Earlier this week, Toledo restaurant owner Ed Beczynski got a call from an old friend, a longtime customer. The University of Toledo football coach, Jason Candle, checked in on Beczynski, who for years has supplied catering to the Rockets football team.
Beczynski gave Candle the unsparing truth — his businesses were sputtering amid the shutdowns and quarantine of the coronavirus. Beczynski owns an Irish pub, The Blarney, a few yards from the area’s Triple-A baseball stadium and a deli, Focaccia’s Delicatessen, that does a brisk lunchtime business amid Toledo’s revived downtown.
Beczynski compared the cancellation of St. Patrick’s Day celebrations to missing “Christmas, your 16th and 21st birthdays.” The work-from-home mandates meant a drastic pullback of daily walk-in customers for his deli. “It’s the worst that ever I could imagine,” Beczynski said in a phone interview this week. “I’ve been in business downtown for 24 years. I’ve never ever seen anything like this.”
Candle heard his friend’s story and called back a day later with an idea. He wanted to help out, give back and encourage others to follow his lead. So Candle decided to buy lunch from Focaccia’s Delicatessen for the Toledo Police department and the four fire stations within the vicinity of downtown Toledo.
The idea was a hit, as Toledo Police chief George Kral said he practically had to push officers out of the way to deliver the orders. But perhaps even better was what came after the sandwiches, chips and cookies were delivered.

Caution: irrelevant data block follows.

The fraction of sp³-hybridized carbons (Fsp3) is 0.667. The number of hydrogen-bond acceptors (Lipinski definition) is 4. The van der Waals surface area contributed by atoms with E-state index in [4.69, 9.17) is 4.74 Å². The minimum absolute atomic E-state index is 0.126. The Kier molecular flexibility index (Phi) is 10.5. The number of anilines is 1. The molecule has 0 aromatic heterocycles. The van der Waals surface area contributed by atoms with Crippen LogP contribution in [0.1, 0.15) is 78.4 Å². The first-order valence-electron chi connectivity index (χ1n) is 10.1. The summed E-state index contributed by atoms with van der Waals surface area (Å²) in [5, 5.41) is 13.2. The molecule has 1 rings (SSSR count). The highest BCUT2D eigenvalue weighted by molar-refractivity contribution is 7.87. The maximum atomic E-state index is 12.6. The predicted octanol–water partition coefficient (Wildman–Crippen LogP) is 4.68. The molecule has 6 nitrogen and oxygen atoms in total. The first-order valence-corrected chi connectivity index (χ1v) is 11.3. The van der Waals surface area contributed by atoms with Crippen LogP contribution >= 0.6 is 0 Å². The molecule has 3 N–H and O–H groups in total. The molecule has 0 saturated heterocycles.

Candle is a low-key coach who rarely seeks the spotlight. But he stepped out of character and allowed the university to send out a press release. He went on a local interview tour — via Skype, of course — to speak about what he did. The social media feeds of the local police and fire departments lit up with praise.
Beczynski got so much media attention that he held what he called a “press conference” outside of Focaccia’s Delicatessen while a firetruck came to pick up the delivery order. “Having a press conference, that was pretty unique and different for me,” he said by phone on Friday. “And it’s been unbelievable, people are calling, wanting to help out nurses and others.”
The next day, Beczynski said his phone rang more than 10 times the amount it had the day before Candle’s gesture. There were calls for food orders, which were welcome. But there were also copycats of Candle’s benevolence, people wanting to make orders to both support the restaurant and help others.
Beczynski said that the legal team from ProMedica, a local healthcare company, pooled together $2,200 to buy meals for nurses at Toledo Hospital. On Thursday next week, they’ll feed more than 200 nurses thanks to the donation. Similar acts, both big and small, followed suit.
Beczynski used his media exposure to encourage residents to patronize other restaurants around the city during this time of social distancing. Candle is pondering buying pizza from some local pizza shops for Rocket supporters next week and is also thinking through how to provide something for local hospitals.
But he’s most grateful that his act of kindness has been replicated, something that’s helped out his friend and managed to touch countless others.
“First and foremost, I wanted to help the people out on the frontlines,” Candle said by phone this week. “But I really wanted to use it as a way to spark other people to get involved, too. These are tough times, uncertain times. I thought it was a way to try and make a small difference.”
And most importantly, it encouraged others to do the same.
“It really shows the character of Coach Candle and Toledo as a university,” Kral said. “It was heartfelt.”
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